27. 27. The 3 targets for Pharmacotherapy • Cognitive decline: memory, language, orientation, concentration, etc. • Behavioral abnormalities: delusions, aggressiveness, anxiety, depression, psychosis etc.. • Activities of Daily Living: dressing, bathing, feeding, use of household appliances, etc.
  28. 28. CHOLINESTERASE INHIBITORS RIVASTIGMINE GALANTAMINE DONEPEZIL
  29. 29. Galantamine
  30. 30. Rivastigmine patch: a new approach to dementia therapy
  31. 31. Smooth and continuous drug delivery over 24 hours Graphic representation (not „real‟ data) Increased side effects Poor activity “Optimal therapeutic window” Druglevelintheblood Peak Oral Dose Trough Patch Time
  32. 32. Other cholinesterase inhibitors
  33. 33. Dimebon (latrepirdine) -Phase III -Cholinesterase inhibitor and also a NMDA-antagonist
  34. 34. Ladostigil - Combined neuroprotective effects with monoamine oxidase (MAO) -A and -B and cholinesterase inhibitory activities in a single molecule, - Phase II clinical trial
  35. 35. Nicotine • Nicotine is a cholinergic agonist that acts both postsynaptically and pre-synaptically to release acetylcholine • Nicotine evoked improvement in learning and memory is mediated through neuropeptide Y
  36. 36. http://www.drugdevelopment-technology.com/projects/phenserine/phenserine4.html
  37. 37. MEMANTINE
  38. 38. Memantine
  39. 39. Winblad et al Int J Geriatr Psychiatry 2007
  40. 40. SEARCH FOR NEW TREATMENTS
  41. 41. • TREATMENT BASED ON AMYLOID PATHOLOGY • TREATMENT BASED ON TAU PATHOLOGY • TREATMENT BASED ON OTHER MECHANISMS
  42. 42. Vassar, R., and Bennet, B.D. (1998) Beta-secretase cleavage of alzheimer’s amyloid precursor protein by the transmembrane aspartic protease BACE. Science 286, 5440-5464
  43. 43. Aβ-degrading enzymes (neprilysin) Imatinib • A tyrosine kinase inhibitor, was shown to elevate NEP protein, mRNA levels, and activity in human neuroglioma cells Valproic acid • Up-regulating NEP expression and activity in human neuroblastoma SH- SY5Y cell lines. Estrogen Green tea Hong-Qi et al. Translational Neurodegeneration 2012, 1:21
  44. 44. M1 muscarinic agonist • Activation of M1 mAChRs – Enhanced secretion of sAPPα, (via α-secretase activation), – Decreased Aβ (via γ-secretase inhibition), – Inhibits Aβ- and/or oxidative stress-induced cell death. Talsaclidine • Phase II • In a double-blind, placebo-controlled, and randomized clinical study in AD patients, treatment with talsaclidine decreased CSF Aβ about 20% as compared with the baseline
  45. 45. Statins • Phase II • Cholesterol-rich diet increased β-secretase processing of APP while cholesterol lowering resulted in decreased Aβ production
  46. 46. Metals
  47. 47. Clioquinol Phase II
  48. 48. Apolipoprotein E (ApoE) promotes Aβ clearance Bexarotene Phase II Hong-Qi et al. Translational Neurodegeneration 2012, 1:21
  49. 49. Solanezumab Phase III
  50. 50. Melatonin - Phase III - This neurohormone prevents neuronal death caused by exposure to the amyloid beta protein. - It inhibits the aggregation of the amyloid beta protein into neurotoxic microaggregates. - Prevent the hyperphosphorylation of the tau protein in rats. Hong-Qi et al. Translational Neurodegeneration 2012, 1:21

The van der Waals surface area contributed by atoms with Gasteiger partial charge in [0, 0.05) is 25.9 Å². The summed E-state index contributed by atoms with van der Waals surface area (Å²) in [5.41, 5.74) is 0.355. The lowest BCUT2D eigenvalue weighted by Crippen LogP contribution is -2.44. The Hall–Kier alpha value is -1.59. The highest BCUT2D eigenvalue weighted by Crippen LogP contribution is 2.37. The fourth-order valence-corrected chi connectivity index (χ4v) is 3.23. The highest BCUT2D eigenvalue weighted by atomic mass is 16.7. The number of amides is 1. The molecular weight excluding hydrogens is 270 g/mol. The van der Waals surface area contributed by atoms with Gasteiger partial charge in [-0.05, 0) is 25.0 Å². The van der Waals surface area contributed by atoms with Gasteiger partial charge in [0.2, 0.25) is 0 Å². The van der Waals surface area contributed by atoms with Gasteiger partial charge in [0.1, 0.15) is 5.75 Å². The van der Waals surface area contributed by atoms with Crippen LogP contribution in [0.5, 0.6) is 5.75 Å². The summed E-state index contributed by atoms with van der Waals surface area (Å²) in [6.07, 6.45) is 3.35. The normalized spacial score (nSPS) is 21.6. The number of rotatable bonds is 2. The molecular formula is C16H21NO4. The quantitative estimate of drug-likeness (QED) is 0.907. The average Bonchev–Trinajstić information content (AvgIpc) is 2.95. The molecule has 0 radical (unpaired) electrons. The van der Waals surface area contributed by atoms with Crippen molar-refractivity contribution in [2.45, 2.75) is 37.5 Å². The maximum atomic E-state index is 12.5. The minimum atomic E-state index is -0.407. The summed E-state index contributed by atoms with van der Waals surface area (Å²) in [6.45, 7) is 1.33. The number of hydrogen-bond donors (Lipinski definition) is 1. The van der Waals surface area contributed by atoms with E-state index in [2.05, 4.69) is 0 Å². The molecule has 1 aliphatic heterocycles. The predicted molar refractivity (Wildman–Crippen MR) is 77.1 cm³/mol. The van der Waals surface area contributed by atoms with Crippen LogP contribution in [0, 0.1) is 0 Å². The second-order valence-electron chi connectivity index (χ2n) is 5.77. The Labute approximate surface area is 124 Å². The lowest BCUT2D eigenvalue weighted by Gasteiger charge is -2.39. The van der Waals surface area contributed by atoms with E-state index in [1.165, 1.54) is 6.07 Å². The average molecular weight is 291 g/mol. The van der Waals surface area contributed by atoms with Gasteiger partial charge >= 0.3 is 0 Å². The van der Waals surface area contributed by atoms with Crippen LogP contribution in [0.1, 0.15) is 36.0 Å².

51. 51. • TREATMENT BASED ON AMYLOID PATHOLOGY • TREATMENT BASED ON TAU PATHOLOGY • TREATMENT BASED ON OTHER MECHANISMS
  52. 52. Prevention of phosphorylation of tau • Cyclin-dependent kinase-5 (CDK5) is a kinase suggested to phosphorylate tau in AD. • Glycogen synthase kinase (GSK)-3β has also been suggested as a drug target to inhibit tangle formation. Lithium and Propentofylline (PPF) • Phase II • It reduced the active form of GSK-3β and prevented the hyperphosphorylation of tau. Hong-Qi et al. Translational Neurodegeneration 2012, 1:21
  53. 53. Davunetide • Neuroprotective • Phase 2 Dementia: update for practitioner. Columbia university
  54. 54. Prevention of the aggregation of tau • Methylene blue – phase II • Methylthioninium chloride • Phenothiazines, • Anthraquinones • Polyphenols • Thiacarbocyanine dyes • N-phenylamines, • Thiazolyl-hydrazides, rhodanines,
  55. 55. • TREATMENT BASED ON AMYLOID PATHOLOGY • TREATMENT BASED ON TAU PATHOLOGY • TREATMENT BASED ON OTHER MECHANISMS • Monoamine Oxidase Inhibitors • Resveratrol • DHA • Caprylidene • Cell transplantation and Gene therapy
  56. 56. Monoamine oxidase inhibitors Neurobiology of aging, 2000
  57. 57. Resveratrol • Phase III • Red wine bioactive compounds • Inhibition of Aβ aggregation, by scavenging oxidants and exerting antiinflammatory activities Hong-Qi et al. Translational Neurodegeneration 2012, 1:21
  58. 58. Caprylidene • Medium chain triglyceride produced by processing coconut oil or palm oil • FDA Approved March 2009
  59. 59. DHA Phase III MECHANISMS: DHA is a major component of neuron membranes and has multiple functions, including modulation of presenilin.
  60. 60. Cell transplantation and gene therapy • Transplantation of cholinergic-rich tissue or peripheral cholinergic neurons ameliorates abnormal behavior and cognitive function • GENE THERAPY – NGF administration in a phase I trial – Aβ-degrading enzymes Hong-Qi et al. Translational Neurodegeneration 2012, 1:21
  61. 61. Famous Alzheimer’s patients: Ronald Reagan, Charlton Heston, Rita Hayworth, George Fernandes